Split screen exploration in sign language users: An eye tracking studyA

Autor/a: SOLER, Olga; BOSCH-BALIARDA, Marta; ORERO, Pilar
Año: 2018
Editorial: Conference: Scandinavian Workshop on Applied Eye Tracking 2018
Tipo de código: Copyright
Soporte: Digital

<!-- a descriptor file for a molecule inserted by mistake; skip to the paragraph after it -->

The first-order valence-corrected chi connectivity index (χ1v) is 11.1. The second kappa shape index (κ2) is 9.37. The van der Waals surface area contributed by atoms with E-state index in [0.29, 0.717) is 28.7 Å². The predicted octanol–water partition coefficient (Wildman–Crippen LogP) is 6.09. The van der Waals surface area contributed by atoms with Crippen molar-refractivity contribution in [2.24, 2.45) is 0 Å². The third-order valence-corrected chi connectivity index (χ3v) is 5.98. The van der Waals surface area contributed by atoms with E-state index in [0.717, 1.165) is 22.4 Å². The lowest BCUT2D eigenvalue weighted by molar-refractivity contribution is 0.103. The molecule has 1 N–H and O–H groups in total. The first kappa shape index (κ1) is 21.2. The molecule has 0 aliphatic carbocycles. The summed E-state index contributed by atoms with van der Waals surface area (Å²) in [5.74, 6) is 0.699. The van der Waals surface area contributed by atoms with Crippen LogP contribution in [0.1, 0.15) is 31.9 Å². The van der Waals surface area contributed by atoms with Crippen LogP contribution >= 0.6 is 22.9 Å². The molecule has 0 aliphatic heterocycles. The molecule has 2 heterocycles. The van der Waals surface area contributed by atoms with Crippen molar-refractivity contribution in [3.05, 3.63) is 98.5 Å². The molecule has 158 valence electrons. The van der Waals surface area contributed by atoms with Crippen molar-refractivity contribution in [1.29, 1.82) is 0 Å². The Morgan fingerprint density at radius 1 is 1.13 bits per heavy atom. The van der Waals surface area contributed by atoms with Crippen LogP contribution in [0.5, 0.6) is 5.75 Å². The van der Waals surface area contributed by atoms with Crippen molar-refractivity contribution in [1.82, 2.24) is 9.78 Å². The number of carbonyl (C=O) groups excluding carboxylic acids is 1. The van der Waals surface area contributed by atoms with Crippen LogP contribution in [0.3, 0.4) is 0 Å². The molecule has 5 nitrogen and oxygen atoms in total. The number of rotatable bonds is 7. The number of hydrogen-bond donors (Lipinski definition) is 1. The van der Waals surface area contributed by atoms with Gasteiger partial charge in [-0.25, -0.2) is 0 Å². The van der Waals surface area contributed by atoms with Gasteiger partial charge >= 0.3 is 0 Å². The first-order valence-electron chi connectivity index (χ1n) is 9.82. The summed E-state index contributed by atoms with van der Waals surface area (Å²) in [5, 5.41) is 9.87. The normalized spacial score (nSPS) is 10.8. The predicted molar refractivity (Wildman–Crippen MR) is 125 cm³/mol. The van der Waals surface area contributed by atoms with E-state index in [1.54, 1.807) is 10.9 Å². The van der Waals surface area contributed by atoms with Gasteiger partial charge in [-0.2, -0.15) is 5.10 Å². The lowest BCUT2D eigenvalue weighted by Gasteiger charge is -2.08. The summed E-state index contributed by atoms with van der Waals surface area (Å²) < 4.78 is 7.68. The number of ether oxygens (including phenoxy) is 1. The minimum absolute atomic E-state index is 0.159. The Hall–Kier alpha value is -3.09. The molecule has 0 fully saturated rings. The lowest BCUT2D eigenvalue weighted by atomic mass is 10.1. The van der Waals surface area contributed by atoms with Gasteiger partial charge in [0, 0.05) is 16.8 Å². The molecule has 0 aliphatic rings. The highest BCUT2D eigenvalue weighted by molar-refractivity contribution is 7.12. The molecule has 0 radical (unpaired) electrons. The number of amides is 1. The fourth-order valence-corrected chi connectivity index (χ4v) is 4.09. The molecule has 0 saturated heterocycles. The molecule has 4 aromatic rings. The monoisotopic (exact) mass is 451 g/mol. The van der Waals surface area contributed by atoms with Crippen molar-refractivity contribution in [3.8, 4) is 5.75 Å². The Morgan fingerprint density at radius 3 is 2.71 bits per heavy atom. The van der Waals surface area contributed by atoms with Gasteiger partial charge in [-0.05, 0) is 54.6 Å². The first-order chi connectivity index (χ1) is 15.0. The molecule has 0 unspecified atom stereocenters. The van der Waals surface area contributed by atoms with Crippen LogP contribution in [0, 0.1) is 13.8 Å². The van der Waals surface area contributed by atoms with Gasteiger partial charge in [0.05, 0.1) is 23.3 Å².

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n this research we applied eye-tracking measures to examine how sign-language users explore split TV screens. We used a sign-translated documentary where both visual and linguistic information is relevant. Four possible screen combinations (see Figure 1) resulted from combining Position of the SLI sub-screen (Left/Right) and Size (Small- 1/5 of the screen width; Medium- 1/4 of the screen width). Participants were 28 deaf signers from 17 to 74 years old. The documentary “Joining the Dots” (Romero-Fresco, 2012) was translated into Catalan SL and edited into four clips displaying all four combinations. All participants watched all contents in different combinations using a Latin Square design while eye movements were recorded with Tobii Eye Tracker. We defined two areas of interest: SLI sub-screen and documentary sub-screen. After watching each clip, participants filled up two questionnaires to evaluate their recall of linguistic content (SL interpretation) and visual content (Documentary visual information). We analysed the effects of the factors: Size, Position and Area on the measures Fixation Count, Fixation Duration, and Total Visit Duration using a GLM with Repeated Measures. Area was the only factor showing significant effects: the SLI sub-screen was visited for longer time, with longer fixations, and more fixations. Position and size in this experiment were not relevant for Sign Language users, whose pattern of exploration consists mainly on focussing in SLI with shorter gazes to the general screen. We ran Paired Samples T-tests in order to check if there were differences between Linguistic and Visual recall for each screen configuration. Linguistic recall was better for configuration Small Size/Left position. Visual recall did not differ significantly from linguistic recall, even if users tended to make longer visits with longer fixation durations on the SLI sub-screen. Probably deaf sign-language users collect visual information parafoveally. This interpretation is based on some perceptual studies that point out that parafoveal vision is enhanced in sign language users (Dye, Seymour, Hauser, 2016; Siple, 1978). A tentative conclusion from our results is that sign-language users seem to adapt swiftly to different screen configurations. Further studies could test on other screen designs to favor usability and guide directions to content producers.